Members of the Senate Armed Services Committee took top defense and intelligence officials to task Tuesday for failing to finalize an integrated policy for cyber attacks. Committee Chairman Sen. John McCain (R-Ariz.) noted that congressionally mandated policy is already a year late. After asking Deputy Defense Secretary Robert Work about the status of the policy and what response it outlines for another attack like the one on the Office of Personnel Management, McCain became frustrated. “We have not got a policy, and for you to sit there and tell me that you do—a broad strokes strategy—frankly is not in compliance with the law,” McCain said. Work, Director of National Intelligence James Clapper, and US Cyber Command boss Adm. Michael Rogers? all agreed the US needs an offensive cyber capability to act as a deterrent, though Rogers said the US is “still working our way through” what constitutes an act of war in the cyber arena. Sen. Angus King (I-Maine) said when the US does have an offensive capability, it must make that threat known. “Our instinct is to make everything secret, and the whole point of a deterrent capability is that it not be secret,” he said.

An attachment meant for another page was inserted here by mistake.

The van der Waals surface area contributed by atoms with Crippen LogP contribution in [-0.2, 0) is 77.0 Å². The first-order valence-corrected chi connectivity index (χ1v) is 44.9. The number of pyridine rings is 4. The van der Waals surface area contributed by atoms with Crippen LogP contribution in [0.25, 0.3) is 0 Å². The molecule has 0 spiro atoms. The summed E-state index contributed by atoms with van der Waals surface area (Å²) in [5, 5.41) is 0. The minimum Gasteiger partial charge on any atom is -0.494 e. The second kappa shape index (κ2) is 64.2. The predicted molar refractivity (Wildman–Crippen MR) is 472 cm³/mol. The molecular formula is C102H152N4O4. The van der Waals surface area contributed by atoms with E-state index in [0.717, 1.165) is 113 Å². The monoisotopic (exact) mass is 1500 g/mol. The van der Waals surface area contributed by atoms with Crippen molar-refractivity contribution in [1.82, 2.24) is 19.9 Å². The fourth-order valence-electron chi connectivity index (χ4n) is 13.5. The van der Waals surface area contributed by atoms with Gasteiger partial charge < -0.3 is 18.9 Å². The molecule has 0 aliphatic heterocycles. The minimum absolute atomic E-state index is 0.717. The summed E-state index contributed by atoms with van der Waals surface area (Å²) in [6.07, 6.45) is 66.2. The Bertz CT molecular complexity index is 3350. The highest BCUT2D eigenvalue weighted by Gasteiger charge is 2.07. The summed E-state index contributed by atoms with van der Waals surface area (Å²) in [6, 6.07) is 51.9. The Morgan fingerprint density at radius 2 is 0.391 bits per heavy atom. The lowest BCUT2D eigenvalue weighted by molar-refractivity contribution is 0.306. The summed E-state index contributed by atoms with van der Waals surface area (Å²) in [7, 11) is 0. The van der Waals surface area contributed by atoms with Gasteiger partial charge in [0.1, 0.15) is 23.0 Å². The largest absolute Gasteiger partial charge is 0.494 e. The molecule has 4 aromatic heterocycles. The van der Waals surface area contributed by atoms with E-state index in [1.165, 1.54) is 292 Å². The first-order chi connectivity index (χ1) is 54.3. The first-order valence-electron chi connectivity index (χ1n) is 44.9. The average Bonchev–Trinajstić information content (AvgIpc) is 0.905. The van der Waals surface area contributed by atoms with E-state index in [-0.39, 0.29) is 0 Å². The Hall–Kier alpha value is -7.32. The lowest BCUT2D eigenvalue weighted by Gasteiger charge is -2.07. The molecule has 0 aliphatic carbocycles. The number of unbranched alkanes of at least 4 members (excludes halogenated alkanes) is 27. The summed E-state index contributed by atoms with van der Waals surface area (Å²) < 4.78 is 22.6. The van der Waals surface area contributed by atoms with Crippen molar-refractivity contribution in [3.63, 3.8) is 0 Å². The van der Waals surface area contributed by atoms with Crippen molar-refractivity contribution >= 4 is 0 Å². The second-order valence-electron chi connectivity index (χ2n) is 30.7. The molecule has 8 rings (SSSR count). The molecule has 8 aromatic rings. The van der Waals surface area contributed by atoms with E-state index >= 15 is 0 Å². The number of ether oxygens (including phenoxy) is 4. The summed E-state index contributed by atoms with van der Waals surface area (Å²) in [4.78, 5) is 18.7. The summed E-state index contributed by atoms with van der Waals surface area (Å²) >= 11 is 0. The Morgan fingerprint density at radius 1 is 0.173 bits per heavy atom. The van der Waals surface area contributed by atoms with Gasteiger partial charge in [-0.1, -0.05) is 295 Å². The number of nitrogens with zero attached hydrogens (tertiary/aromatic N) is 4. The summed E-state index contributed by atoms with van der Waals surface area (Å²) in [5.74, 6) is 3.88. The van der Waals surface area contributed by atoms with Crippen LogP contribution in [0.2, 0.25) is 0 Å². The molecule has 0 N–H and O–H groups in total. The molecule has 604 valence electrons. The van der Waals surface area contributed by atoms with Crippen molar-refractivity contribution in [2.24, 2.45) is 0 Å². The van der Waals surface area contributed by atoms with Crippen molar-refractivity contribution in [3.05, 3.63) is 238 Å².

The U.S. supports “a stronger and more capable” European defense, Defense Secretary Lloyd J. Austin III said during an Oct. 22 press conference in Brussels—but that defense should not duplicate the functions and capabilities of the NATO alliance.